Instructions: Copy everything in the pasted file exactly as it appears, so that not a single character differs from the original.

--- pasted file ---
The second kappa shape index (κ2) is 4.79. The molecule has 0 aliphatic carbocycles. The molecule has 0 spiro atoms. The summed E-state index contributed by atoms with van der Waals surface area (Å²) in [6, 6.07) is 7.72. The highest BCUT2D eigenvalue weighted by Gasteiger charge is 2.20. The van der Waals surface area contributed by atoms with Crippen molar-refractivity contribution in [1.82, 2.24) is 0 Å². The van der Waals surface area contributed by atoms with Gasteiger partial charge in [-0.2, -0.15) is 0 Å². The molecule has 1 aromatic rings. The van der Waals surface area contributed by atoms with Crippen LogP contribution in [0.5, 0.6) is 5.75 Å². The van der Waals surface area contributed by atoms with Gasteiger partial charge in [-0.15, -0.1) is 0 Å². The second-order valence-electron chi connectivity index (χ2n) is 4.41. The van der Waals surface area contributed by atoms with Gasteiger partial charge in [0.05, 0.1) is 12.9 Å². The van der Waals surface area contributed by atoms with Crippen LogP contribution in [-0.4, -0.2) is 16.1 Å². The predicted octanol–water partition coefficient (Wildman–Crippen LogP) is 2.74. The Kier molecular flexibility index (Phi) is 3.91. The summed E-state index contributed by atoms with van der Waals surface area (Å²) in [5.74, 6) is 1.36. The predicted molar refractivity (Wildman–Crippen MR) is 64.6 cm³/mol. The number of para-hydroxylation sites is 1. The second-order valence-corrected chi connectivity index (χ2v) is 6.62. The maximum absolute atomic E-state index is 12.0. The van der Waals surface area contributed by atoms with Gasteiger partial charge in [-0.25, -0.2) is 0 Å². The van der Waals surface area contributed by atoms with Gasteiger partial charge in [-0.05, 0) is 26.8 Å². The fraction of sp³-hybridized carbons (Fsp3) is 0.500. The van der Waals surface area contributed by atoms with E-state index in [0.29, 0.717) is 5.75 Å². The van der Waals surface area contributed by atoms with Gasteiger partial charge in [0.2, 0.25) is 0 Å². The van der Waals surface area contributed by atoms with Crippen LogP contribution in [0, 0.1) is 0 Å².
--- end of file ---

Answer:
The second kappa shape index (κ2) is 4.79. The molecule has 0 aliphatic carbocycles. The molecule has 0 spiro atoms. The summed E-state index contributed by atoms with van der Waals surface area (Å²) in [6, 6.07) is 7.72. The highest BCUT2D eigenvalue weighted by Gasteiger charge is 2.20. The van der Waals surface area contributed by atoms with Crippen molar-refractivity contribution in [1.82, 2.24) is 0 Å². The van der Waals surface area contributed by atoms with Gasteiger partial charge in [-0.2, -0.15) is 0 Å². The molecule has 1 aromatic rings. The van der Waals surface area contributed by atoms with Crippen LogP contribution in [0.5, 0.6) is 5.75 Å². The van der Waals surface area contributed by atoms with Gasteiger partial charge in [-0.15, -0.1) is 0 Å². The second-order valence-electron chi connectivity index (χ2n) is 4.41. The van der Waals surface area contributed by atoms with Gasteiger partial charge in [0.05, 0.1) is 12.9 Å². The van der Waals surface area contributed by atoms with Crippen LogP contribution in [-0.4, -0.2) is 16.1 Å². The predicted octanol–water partition coefficient (Wildman–Crippen LogP) is 2.74. The Kier molecular flexibility index (Phi) is 3.91. The summed E-state index contributed by atoms with van der Waals surface area (Å²) in [5.74, 6) is 1.36. The predicted molar refractivity (Wildman–Crippen MR) is 64.6 cm³/mol. The number of para-hydroxylation sites is 1. The second-order valence-corrected chi connectivity index (χ2v) is 6.62. The maximum absolute atomic E-state index is 12.0. The van der Waals surface area contributed by atoms with Gasteiger partial charge in [-0.25, -0.2) is 0 Å². The van der Waals surface area contributed by atoms with Gasteiger partial charge in [-0.05, 0) is 26.8 Å². The fraction of sp³-hybridized carbons (Fsp3) is 0.500. The van der Waals surface area contributed by atoms with E-state index in [0.29, 0.717) is 5.75 Å². The van der Waals surface area contributed by atoms with Gasteiger partial charge in [0.2, 0.25) is 0 Å². The van der Waals surface area contributed by atoms with Crippen LogP contribution in [0, 0.1) is 0 Å².